Keith Blackburn and Cori Schumacher were sworn into the Carlsbad City Council Tuesday night, with Schumacher’s remarks from the dais drawing a standing ovation from audience members in Council chambers – and a wave of plaudits as well as criticism on social media.
Blackburn, a former Carlsbad police sergeant, was first elected in November 2008 and easily won his bid for a third term, coming in first among the six contenders vying for two open seats, with a total of 21,671 votes, or 23.79 percent of the total.
Schumacher, an environmentalist and former surfer who was a leader in the fight earlier in the year against a proposal to build a mall on the south shores of Agua Hedionda Lagoon, finished second, with 18,624 votes, or 20.44 percent of all votes cast.
She defeated freshman Councilmember Lorraine Wood, a former city clerk, who in the final vote tally released this week by the San Diego County Registrar of Voters trailed Schumacher by 700 votes. Wood received 17,924 votes, or 19.68 percent of the total vote count,
At the swearing in ceremony, Schumacher said, “The dais … has been constructed in such a way that the gulf between those who make decisions and the electorate is intentionally exaggerated,… to communicate privilege and authority… The dais should be lowered to drive the point that it’s the people and not its representatives who hold the true power in any republic.”
The comments drew a standing ovation from audience members that night but have been the subject of a fierce debate on social media.
Supporters of Schumacher praised her speech. On her Facebook page, where Schumacher posted a link to a video of the speech, one supporter wrote, What a GORGEOUS speech! Thank you for printing it here.”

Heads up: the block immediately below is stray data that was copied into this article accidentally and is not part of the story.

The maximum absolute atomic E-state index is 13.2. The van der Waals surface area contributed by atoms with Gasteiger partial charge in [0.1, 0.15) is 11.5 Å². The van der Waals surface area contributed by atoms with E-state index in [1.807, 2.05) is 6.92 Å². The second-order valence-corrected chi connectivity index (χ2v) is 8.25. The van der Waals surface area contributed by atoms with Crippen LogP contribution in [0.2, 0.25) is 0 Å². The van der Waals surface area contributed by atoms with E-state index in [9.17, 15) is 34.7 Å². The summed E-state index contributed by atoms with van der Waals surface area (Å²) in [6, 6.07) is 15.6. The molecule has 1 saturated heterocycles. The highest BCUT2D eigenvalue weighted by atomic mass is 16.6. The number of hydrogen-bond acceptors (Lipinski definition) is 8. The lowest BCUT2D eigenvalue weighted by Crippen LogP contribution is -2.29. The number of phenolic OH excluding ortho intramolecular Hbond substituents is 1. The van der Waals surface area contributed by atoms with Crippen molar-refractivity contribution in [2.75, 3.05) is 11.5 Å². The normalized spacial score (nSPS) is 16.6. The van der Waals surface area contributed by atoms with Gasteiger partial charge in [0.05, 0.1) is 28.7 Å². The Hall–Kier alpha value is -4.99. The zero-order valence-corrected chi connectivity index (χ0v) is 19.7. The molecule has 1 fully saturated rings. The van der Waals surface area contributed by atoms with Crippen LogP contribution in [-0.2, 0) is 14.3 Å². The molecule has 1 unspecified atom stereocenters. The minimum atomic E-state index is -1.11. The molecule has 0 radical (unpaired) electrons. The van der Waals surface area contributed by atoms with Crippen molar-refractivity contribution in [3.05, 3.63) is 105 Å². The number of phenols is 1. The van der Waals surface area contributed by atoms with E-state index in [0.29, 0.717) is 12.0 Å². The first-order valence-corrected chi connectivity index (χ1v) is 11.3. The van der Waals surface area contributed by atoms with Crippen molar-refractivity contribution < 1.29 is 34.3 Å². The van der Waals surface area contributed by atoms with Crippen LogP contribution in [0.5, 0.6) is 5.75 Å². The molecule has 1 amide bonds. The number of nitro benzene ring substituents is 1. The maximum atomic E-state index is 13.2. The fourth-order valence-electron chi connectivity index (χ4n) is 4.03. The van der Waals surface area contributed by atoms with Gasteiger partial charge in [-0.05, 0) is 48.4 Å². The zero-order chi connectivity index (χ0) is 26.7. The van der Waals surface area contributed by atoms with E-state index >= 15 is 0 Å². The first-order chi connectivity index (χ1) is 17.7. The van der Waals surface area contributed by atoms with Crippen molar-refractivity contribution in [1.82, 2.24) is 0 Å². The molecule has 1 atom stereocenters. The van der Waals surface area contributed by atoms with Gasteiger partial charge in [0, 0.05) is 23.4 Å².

Another commented, “Congrats, Cori, powerful speech.”
On the North County Berniecrats page, a Carlsbad resident posted, “Still celebrating last night’s swearing in of our new Carlsbad City Council member, Bernicrat Cori Schumacher! The Lincoln Club and the developer-biased establishment fought her election, and the people won against overwhelming odds, in one of the few bright spots this year. She gave an epic speech which should be a model for all new politicians, letting the establishment know exactly why she was elected: to support, represent and serve the people!”
But on his personal Facebook page, one Wood supporter characterized Schumacher’s comments as “a rebuke more than a ‘thank you, glad to be here, let’s get to work’ speech…. Cori, who dropped out of junior college, came across like an angry college student, lecturing and quoting Madison like she had a Ph.D. in political theory. Reminiscent of an Obama talk-a-thon, Schumacher went on to articulate a political philosophy of populism that was not only inappropriate and condescending, it was way off the mark and filled with unfounded notions and accusations. I’ve lived in Carlsbad 30 years, and I am proud of the accomplishments this community has achieved. To hear a newly-elected council member come out of the gates criticizing, blaming and lecturing her fellow civic leaders and city staff is disappointing if not insulting.”
During the campaign, Wood and Blackburn came under fire, along with the mayor and the rest of the city council, for approving the controversial lagoon mall project in August 2015 without putting the matter up for a public vote.
Carlsbad residents were so angered by the August 2015 Council action that they mounted a successful referendum to force a vote — and in a Feb. 23 special election, what appeared on the ballot as Measure A was defeated, 52 percent to 48 percent.
Three of the five challengers —Schumacher, former school board member Ann Tanner, and consultant Bill Fowler — were vocal critics of the mall proposal. Schumacher, in particular, was one of the leaders in the fight to first get the matter on the ballot, and then to defeat it.